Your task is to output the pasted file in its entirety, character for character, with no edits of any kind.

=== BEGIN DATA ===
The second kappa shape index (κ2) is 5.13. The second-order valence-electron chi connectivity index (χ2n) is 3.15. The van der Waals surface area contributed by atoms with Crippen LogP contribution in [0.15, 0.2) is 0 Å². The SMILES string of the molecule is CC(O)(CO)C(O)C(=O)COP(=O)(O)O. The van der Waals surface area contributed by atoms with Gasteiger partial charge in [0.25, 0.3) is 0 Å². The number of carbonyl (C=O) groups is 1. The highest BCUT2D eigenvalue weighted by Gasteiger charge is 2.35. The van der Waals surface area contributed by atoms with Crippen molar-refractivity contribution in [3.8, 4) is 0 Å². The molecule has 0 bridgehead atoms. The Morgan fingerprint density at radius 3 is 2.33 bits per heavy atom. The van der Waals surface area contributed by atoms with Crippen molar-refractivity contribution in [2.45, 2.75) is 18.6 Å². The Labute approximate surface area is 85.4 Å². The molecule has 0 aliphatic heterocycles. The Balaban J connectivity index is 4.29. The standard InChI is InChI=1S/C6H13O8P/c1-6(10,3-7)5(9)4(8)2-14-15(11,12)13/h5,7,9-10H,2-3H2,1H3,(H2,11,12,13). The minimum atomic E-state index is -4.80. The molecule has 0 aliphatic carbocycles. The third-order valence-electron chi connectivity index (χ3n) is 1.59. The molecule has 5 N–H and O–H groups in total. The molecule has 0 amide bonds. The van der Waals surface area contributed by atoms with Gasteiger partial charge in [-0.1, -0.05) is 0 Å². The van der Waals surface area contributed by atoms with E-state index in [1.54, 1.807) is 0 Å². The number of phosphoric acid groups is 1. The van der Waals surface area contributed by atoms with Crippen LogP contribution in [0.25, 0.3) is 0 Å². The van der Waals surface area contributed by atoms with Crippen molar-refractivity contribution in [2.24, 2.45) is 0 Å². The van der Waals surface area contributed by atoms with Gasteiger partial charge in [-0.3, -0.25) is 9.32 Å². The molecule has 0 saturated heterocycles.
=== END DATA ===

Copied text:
The second kappa shape index (κ2) is 5.13. The second-order valence-electron chi connectivity index (χ2n) is 3.15. The van der Waals surface area contributed by atoms with Crippen LogP contribution in [0.15, 0.2) is 0 Å². The SMILES string of the molecule is CC(O)(CO)C(O)C(=O)COP(=O)(O)O. The van der Waals surface area contributed by atoms with Gasteiger partial charge in [0.25, 0.3) is 0 Å². The number of carbonyl (C=O) groups is 1. The highest BCUT2D eigenvalue weighted by Gasteiger charge is 2.35. The van der Waals surface area contributed by atoms with Crippen molar-refractivity contribution in [3.8, 4) is 0 Å². The molecule has 0 bridgehead atoms. The Morgan fingerprint density at radius 3 is 2.33 bits per heavy atom. The van der Waals surface area contributed by atoms with Crippen molar-refractivity contribution in [2.45, 2.75) is 18.6 Å². The Labute approximate surface area is 85.4 Å². The molecule has 0 aliphatic heterocycles. The Balaban J connectivity index is 4.29. The standard InChI is InChI=1S/C6H13O8P/c1-6(10,3-7)5(9)4(8)2-14-15(11,12)13/h5,7,9-10H,2-3H2,1H3,(H2,11,12,13). The minimum atomic E-state index is -4.80. The molecule has 0 aliphatic carbocycles. The third-order valence-electron chi connectivity index (χ3n) is 1.59. The molecule has 5 N–H and O–H groups in total. The molecule has 0 amide bonds. The van der Waals surface area contributed by atoms with Gasteiger partial charge in [-0.1, -0.05) is 0 Å². The van der Waals surface area contributed by atoms with E-state index in [1.54, 1.807) is 0 Å². The number of phosphoric acid groups is 1. The van der Waals surface area contributed by atoms with Crippen LogP contribution in [0.25, 0.3) is 0 Å². The van der Waals surface area contributed by atoms with Crippen molar-refractivity contribution in [2.24, 2.45) is 0 Å². The van der Waals surface area contributed by atoms with Gasteiger partial charge in [-0.3, -0.25) is 9.32 Å². The molecule has 0 saturated heterocycles.